President Donald Trump insisted Friday that “the Republicans are very unified” in supporting him amid accusations that he improperly asked foreign leaders to investigate former Vice President Joe Biden, a 2020 political rival.
But that’s not entirely true. While the Democratic-controlled House begins an impeachment inquiry into Trump’s conversations with the Ukrainian government about Biden, which were revealed after a whistleblower complaint, cracks are beginning to show in the Republican Party’s front.
Trump’s public call Thursday for China to investigate Biden, too, appears to have pushed some members of the GOP over the edge.
Here’s a running list of Republicans who are speaking out about Trump’s apparent attempts to compel foreign governments to aid his reelection campaign.
Sen. Mitt Romney
Sen. Mitt Romney of Utah made the biggest splash Friday of any Republican so far when he slammed Trump’s “brazen and unprecedented” calls for foreign meddling in the 2020 presidential election as “wrong and appalling.”
“When the only American citizen President Trump singles out for China’s investigation is his political opponent in the midst of the Democratic nomination process, it strains credulity to suggest that it is anything other than politically motivated,” Romney said.
The week before, Romney also spoke out about Trump’s July phone call with the president of Ukraine.
Vermont Gov. Phil Scott
Vermont Gov. Phil Scott was the first Republican governor to publicly support an impeachment inquiry into Trump.
The action is “appropriate,” he said in late September.
“Congress has a solemn responsibility to every American to fulfill its role in our government system of checks and balances,” he said.
Massachusetts Gov. Charlie Baker
Massachusetts Gov. Charlie Baker also told reporters in September that he supported an impeachment inquiry.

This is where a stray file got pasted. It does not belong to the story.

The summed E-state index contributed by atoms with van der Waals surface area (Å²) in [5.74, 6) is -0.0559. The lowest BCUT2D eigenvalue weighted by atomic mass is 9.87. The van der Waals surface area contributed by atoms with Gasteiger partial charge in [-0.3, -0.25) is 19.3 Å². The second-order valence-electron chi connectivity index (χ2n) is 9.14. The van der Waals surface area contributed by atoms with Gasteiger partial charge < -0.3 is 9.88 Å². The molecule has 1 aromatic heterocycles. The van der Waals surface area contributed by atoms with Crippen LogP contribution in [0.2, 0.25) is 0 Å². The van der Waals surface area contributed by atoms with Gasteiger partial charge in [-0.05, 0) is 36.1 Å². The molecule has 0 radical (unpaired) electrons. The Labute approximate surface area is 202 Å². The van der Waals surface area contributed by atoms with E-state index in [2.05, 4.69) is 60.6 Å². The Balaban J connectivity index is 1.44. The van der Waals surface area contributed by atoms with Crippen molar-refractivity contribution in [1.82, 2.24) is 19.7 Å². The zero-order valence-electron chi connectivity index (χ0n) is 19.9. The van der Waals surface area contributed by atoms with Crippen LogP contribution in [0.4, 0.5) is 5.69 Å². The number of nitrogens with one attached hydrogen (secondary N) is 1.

“It’s a deeply disturbing situation and circumstance,” he said, “and I think the proper role and responsibility for Congress at this point is to investigate it and get to the bottom of it.”
Wisconsin Assembly Majority Leader Jim Steineke
Republican Jim Steineke, the GOP leader of the Wisconsin State Assembly, took a stand against Trump on Friday after the president insisted on Twitter that he was right to ask other countries to investigate Biden.
His behavior “cannot be normalized,” Steineke tweeted.
Sen. Ben Sasse
Sen. Ben Sasse of Nebraska couldn’t defend Trump’s actions when speaking to reporters in September.
“There’s obviously some very troubling things here,” he said, though he stopped short of supporting an impeachment inquiry.
“Democrats ought not to be using the word ‘impeach’ before they had the whistleblower complaint or read any of the transcript,” he added, referring to the July 25 call with the Ukraine president.
But he also criticized Republicans for turning a blind eye.
“Republicans ought not to be rushing to circle the wagons and say there’s no there there when there’s obviously a lot that’s very troubling there.”
Rep. Will Hurd
Rep. Will Hurd of Texas, one of several Republican lawmakers to announce in recent months that he won’t seek reelection, told CNN last week that copies of text messages exchanged among U.S. diplomats about Trump’s actions “are indeed damning.”
“I think this is serious stuff; these are serious matters,” he said. “This has long-term implications on our foreign policy.”
Trump’s public call for China to investigate Biden, he added, “is terrible.”
Sen. Susan Collins
Maine’s Sen. Susan Collins, another fairly regular Trump critic, told reporters over the weekend that she couldn’t stand by his comments about China.
“I thought the president made a big mistake by asking China to get involved in investigating a political opponent,” she said. “It’s completely inappropriate.”
She also said she expected the House’s impeachment probe would make its way to the Senate.
“Should the articles of impeachment come to the Senate — and right now I’m going to guess that they will — I will be acting as a juror as I did in the Clinton impeachment trial,” Collins said.
Sen. Rob Portman
Rob Portman of Ohio said there was no question as to whether Trump was wrong to bring Biden up with the Ukrainians.
“The president should not have raised the Biden issue on that call, period,” he told The Columbus Dispatch on Monday. “It’s not appropriate for a president to engage a foreign government in an investigation of a political opponent.”
However, he also said he didn’t view that as an impeachable offense.
Portman, notably, was among a bipartisan group of senators in 2016 who wrote a letter to Ukraine’s president criticizing a Ukrainian prosecutor for corruption in his office. That prosecutor is the same one Trump has baselessly insisted Biden unfairly targeted because he was investigating a Ukrainian company for which his son, Hunter Biden, served on the board ― the relationship at the center of Trump’s request that Ukraine dig up dirt on the Bidens.
This story has been updated throughout.